Also, I don't see how the OP's requirement (5) works, i.e. how to "untwist". For example if $\chi$ is the principal character mod $N$, then twisting $\zeta(s)$ and $L(s,\chi)$ by $\chi$ results in the same function, namely $L(s,\chi)$. This shows that twisting is not bijective, some information is lost there. – GH from MO Mar 13 '11 at 22:12
@GH: I agree that my proposal is conjectural. :) Regarding your second comment, L-functions with the "wrong" local factors at some finite set of places won't appear in the Selberg class, because they have the wrong functional equation. – David Hansen Mar 14 '11 at 2:03
I agree that L-functions with the wrong local factors don't appear in the Selberg class, but doesn't that mean that twisting naively is not an automorphism? Perhaps you had in mind "twisting and then fixing the bad Euler factors"? – GH from MO Mar 15 '11 at 1:18
@GH: Yes, that is what I meant, which (as you know) happens "automatically" in the automorphic world. :) – David Hansen Mar 15 '11 at 19:07

The group in question really seems to be the direct product, over all $d$, of the full symmetric group of the set of primitive functions of degree $d$, extended by multiplicativity (condition 2 is automatic from the others because the integer $n_F$ is supposed to be the sum of squares of the multiplicities of the primitive factors). So this is a seriously huge group.

(About the last comment: the group can not act transitively, since it is supposed to preserve the degree; but the orbits are the same as the possible degrees).

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Very good. Is it known that every function in the Selberg class is a product of primitive functions in a unique fashion? I am not familiar with these things. – GH from MO Mar 13 '11 at 22:20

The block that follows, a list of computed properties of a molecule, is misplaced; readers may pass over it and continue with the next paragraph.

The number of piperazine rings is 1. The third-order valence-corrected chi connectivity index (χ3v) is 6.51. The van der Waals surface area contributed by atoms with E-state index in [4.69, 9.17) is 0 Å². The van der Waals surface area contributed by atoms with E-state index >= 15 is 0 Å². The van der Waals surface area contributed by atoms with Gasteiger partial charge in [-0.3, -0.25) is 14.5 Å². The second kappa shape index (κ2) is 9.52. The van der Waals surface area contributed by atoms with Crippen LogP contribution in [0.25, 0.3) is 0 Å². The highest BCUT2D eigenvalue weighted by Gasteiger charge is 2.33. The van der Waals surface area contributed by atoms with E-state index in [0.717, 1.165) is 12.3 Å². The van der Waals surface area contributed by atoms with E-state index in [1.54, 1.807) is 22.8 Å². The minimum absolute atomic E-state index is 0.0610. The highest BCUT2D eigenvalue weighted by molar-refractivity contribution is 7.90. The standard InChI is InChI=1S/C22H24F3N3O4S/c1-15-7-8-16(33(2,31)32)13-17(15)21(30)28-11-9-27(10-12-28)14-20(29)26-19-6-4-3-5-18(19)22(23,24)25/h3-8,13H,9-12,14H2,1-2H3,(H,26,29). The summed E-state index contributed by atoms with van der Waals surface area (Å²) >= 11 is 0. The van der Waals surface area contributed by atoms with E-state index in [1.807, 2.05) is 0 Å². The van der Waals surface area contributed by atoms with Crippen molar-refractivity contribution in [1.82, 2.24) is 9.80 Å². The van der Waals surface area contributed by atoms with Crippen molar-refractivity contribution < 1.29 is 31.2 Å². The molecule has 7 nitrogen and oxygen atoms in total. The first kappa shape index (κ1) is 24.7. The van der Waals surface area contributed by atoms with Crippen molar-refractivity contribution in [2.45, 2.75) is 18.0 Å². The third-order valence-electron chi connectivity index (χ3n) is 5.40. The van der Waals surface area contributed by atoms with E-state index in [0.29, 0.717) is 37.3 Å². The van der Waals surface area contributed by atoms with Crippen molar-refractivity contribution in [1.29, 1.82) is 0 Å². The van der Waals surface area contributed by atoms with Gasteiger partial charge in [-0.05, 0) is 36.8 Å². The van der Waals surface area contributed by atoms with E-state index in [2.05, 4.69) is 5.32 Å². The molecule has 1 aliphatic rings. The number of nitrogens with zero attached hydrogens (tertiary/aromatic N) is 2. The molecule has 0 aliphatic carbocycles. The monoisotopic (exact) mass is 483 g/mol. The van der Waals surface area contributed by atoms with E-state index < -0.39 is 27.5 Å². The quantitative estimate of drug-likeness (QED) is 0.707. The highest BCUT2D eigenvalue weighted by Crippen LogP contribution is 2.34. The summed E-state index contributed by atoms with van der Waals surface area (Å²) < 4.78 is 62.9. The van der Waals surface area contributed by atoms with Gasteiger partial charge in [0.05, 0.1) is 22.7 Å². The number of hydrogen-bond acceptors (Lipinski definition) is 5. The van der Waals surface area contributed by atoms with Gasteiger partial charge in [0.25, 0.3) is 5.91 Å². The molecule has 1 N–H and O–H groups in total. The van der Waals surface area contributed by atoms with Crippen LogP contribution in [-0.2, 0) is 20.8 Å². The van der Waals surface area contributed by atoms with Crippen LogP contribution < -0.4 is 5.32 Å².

By the way, is this group isomorphic to some subgroup of the general affine group of the affine plane over $\mathbb{R}$? – Sylvain JULIEN May 5 '11 at 23:42

In fact, I have quite good reasons to think that the above conjecture (the only automorphisms of $\mathcal{S}$ are the identity and the complex conjugation) is equivalent to the Riemann Hypothesis for the whole Selberg class. Certainly one would wish for a stricter proof here... :-)

EDIT: Considering David Hansen's answer, it appears that the group of automorphisms of $\mathcal{S}$ might be richer than I first expected. In fact I may have been a bit hasty saying "is equivalent to". An interesting question would be to ask whether the action of this group on $\mathcal{S}$ is transitive or not.

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But I guess that, even if $Aut \mathcal{S}$ is much bigger than we first expected, the only automorphisms that fix a given $F$ are the identity and the complex conjugation or the only identity (depending on whether $F(s)$ is real for $s$ real or not), am I wrong? – Sylvain JULIEN Mar 14 '11 at 6:24
No, if you want to fix a given $F$, you can still permute arbitrarily all the other forms of the same degree, and all the other degrees. – Denis Chaperon de Lauzières Mar 14 '11 at 7:56
By the way, would there be a natural way to define continuous automorphisms of $\mathcal{S}$? If so, what would the group of all such continuous autormophisms look like? – Sylvain JULIEN Mar 15 '11 at 15:54
I might have an idea concerning my question above. Let's define the notion of isometric automorphism of $\mathcal{S}$ in such a way: $f$ is an isometric automorphism of $\mathcal{S}$ if and only if it verifies both of the following conditions: 1) $f$ is an automorphism of $\mathcal{S}$ 2) $\forall(F,G)\in\mathcal{S}^2$, for all positive integer $n$, $\vert a_{n}(F)-a_{n}(G)\vert=\vert a_{n}(f(F))-a_{n}(f(G))\vert$ where $a_{n}(F)$ is the coefficient of the Dirichlet series defining $F(s)$ for $\Re(s)>1$ Is the group of all isometric automorphisms of $\mathcal{S}$ of order 2? – Sylvain JULIEN Mar 22 '11 at 17:39
Hello, would you please clarify more on the equivalence you mentioned? Because I think I have an answer to your original question. – user48900 Mar 13 '15 at 12:53